The basic examples of network topologies used in local area networks include bus, ring, star, tree and mesh topologies. A network topology simply refers to the schematic description of how connecting lines and nodes are arranged in a network. A topology can either be described as physical or logical.
There are a number of different examples of topologies.
- Bus topology
- Ring topology
- Star topology
- Mesh topology
- Tree topology
In the bus topology, a common backbone is used to connect every node in the network. The backbone is a single cable that acts as the shared connection for all the nodes attached into it via interface connectors.
All the nodes in a ring topology are connected to each other in the form of a closed loop. Every node on the network is only connected to two other nodes. It is the cheapest network topology to establish and provides high data transfer rates.
The star topology has a single, central hub, to which every node on the network is connected to. Data being transmitted between the network nodes has to pass through the central hub.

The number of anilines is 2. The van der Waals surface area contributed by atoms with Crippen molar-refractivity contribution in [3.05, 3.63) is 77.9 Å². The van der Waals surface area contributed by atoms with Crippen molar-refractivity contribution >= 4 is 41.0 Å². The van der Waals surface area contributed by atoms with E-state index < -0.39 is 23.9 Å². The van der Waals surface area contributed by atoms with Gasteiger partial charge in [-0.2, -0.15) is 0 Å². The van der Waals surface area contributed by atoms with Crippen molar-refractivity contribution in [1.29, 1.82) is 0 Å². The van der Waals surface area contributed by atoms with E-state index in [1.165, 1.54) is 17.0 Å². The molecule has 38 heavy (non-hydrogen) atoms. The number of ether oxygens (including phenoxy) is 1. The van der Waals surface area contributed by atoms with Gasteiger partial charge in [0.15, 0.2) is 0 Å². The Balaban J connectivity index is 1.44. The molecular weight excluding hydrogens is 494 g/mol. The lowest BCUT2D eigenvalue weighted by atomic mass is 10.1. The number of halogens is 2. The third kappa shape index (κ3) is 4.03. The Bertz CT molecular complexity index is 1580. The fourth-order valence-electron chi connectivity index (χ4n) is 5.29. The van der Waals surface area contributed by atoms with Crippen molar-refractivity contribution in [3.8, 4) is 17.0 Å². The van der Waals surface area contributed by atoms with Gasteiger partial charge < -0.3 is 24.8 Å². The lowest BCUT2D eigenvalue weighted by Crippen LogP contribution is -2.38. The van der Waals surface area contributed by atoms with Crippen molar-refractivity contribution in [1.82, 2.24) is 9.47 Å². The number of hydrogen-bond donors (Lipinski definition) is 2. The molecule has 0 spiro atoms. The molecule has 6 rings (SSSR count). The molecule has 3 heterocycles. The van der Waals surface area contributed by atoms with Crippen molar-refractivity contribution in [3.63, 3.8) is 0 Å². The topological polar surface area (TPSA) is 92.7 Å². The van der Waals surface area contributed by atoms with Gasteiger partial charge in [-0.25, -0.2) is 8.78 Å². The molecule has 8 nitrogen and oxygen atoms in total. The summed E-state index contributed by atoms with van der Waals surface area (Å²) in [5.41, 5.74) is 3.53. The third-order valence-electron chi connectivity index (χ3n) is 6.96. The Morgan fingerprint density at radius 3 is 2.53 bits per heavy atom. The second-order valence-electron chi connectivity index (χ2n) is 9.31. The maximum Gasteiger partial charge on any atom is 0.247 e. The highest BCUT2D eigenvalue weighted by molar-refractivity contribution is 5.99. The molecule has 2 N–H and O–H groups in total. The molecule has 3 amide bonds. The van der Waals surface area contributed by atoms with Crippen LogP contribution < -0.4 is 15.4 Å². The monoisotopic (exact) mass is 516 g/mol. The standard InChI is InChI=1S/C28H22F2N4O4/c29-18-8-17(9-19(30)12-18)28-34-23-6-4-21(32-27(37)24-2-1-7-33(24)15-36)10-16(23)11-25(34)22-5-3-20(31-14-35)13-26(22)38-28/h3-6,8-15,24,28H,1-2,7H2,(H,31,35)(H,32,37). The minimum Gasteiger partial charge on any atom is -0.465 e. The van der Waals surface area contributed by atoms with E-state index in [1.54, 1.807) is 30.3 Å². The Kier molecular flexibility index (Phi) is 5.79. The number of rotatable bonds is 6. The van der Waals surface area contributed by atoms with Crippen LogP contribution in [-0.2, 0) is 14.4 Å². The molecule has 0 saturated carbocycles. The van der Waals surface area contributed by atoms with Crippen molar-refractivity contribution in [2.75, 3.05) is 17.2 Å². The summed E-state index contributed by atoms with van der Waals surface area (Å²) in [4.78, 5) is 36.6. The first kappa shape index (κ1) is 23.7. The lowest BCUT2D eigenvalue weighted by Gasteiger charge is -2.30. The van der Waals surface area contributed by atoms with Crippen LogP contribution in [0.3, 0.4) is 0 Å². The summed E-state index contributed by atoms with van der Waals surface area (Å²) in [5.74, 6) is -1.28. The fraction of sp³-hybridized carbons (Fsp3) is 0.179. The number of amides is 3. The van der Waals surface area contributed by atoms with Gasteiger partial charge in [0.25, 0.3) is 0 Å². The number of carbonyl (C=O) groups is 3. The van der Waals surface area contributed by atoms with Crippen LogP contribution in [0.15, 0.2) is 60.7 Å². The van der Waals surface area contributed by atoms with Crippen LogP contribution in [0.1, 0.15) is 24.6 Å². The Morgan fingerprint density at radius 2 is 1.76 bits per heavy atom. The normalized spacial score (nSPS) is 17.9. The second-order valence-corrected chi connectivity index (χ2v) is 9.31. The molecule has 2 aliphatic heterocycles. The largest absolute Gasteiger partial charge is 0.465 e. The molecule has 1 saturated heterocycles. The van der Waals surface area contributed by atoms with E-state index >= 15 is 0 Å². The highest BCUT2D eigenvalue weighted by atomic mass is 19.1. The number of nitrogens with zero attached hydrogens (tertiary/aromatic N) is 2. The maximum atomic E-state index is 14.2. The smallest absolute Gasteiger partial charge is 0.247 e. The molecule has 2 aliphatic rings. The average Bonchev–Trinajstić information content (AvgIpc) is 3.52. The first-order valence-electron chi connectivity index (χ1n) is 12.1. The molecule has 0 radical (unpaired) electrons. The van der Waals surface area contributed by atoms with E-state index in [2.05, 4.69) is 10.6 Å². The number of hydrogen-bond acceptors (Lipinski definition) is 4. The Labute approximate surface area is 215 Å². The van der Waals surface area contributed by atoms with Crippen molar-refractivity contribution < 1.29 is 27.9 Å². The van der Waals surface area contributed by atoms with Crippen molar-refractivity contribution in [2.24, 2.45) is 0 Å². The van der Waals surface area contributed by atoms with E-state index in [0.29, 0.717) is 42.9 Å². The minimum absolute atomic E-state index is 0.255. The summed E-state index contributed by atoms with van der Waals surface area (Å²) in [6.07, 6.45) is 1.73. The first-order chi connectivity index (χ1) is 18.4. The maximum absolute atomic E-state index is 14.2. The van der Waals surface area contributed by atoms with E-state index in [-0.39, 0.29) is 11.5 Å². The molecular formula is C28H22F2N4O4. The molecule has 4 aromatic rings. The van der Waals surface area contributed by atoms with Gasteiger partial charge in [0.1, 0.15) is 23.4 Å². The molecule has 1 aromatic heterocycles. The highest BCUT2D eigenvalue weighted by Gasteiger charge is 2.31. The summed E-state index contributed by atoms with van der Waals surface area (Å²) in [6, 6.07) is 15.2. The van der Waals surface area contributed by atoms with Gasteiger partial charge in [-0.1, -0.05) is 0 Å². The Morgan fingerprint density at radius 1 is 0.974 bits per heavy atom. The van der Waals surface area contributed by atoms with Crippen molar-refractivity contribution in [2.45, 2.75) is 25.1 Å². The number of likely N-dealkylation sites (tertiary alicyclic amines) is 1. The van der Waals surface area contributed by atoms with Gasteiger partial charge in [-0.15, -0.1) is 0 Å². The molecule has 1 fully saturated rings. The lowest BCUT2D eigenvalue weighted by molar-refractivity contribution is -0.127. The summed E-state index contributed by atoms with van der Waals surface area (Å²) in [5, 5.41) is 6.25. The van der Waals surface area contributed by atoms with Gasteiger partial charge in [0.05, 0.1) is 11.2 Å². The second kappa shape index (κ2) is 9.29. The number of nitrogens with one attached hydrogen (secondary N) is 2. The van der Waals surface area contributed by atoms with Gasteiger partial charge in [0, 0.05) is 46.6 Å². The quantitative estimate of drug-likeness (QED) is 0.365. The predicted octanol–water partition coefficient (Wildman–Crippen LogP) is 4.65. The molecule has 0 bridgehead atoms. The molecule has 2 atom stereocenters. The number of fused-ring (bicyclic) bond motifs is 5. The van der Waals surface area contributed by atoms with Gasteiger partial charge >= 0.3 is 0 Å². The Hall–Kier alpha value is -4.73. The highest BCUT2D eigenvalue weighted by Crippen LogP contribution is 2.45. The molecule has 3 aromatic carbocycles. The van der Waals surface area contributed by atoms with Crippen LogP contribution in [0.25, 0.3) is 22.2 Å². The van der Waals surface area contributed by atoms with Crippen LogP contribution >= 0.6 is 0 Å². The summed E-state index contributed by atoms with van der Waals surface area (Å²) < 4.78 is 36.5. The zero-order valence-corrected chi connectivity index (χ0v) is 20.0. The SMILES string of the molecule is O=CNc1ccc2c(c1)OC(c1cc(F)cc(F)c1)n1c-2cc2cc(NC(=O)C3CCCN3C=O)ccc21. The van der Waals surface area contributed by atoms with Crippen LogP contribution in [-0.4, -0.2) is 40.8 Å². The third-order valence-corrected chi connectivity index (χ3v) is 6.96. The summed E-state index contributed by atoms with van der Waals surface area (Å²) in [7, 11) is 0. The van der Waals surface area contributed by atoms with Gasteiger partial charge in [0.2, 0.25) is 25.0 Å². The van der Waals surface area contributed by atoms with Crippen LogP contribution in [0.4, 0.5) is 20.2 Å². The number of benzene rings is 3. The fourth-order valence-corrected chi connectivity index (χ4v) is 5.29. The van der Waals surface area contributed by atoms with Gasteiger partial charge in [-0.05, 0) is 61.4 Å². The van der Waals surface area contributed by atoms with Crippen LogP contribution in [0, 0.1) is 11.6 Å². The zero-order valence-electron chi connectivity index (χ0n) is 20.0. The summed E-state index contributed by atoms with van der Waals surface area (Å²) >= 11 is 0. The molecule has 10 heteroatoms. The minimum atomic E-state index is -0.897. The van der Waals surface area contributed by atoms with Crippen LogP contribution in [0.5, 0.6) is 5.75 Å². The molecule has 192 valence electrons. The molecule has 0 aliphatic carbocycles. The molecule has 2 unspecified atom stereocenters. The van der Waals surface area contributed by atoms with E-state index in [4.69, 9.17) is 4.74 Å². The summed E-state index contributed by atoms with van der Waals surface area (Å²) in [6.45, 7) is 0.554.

The devices in a mesh topology have redundant data paths. Each device on the network has a point-to-point connection with every other device on the network. This topology offers a fault tolerance in that if a switch, hub, wire or any other component fails, the data always has an alternative path to follow.
The tree topology combines the characteristics of star and bus topologies. It includes multiple star configured networks connected to a single backbone cable.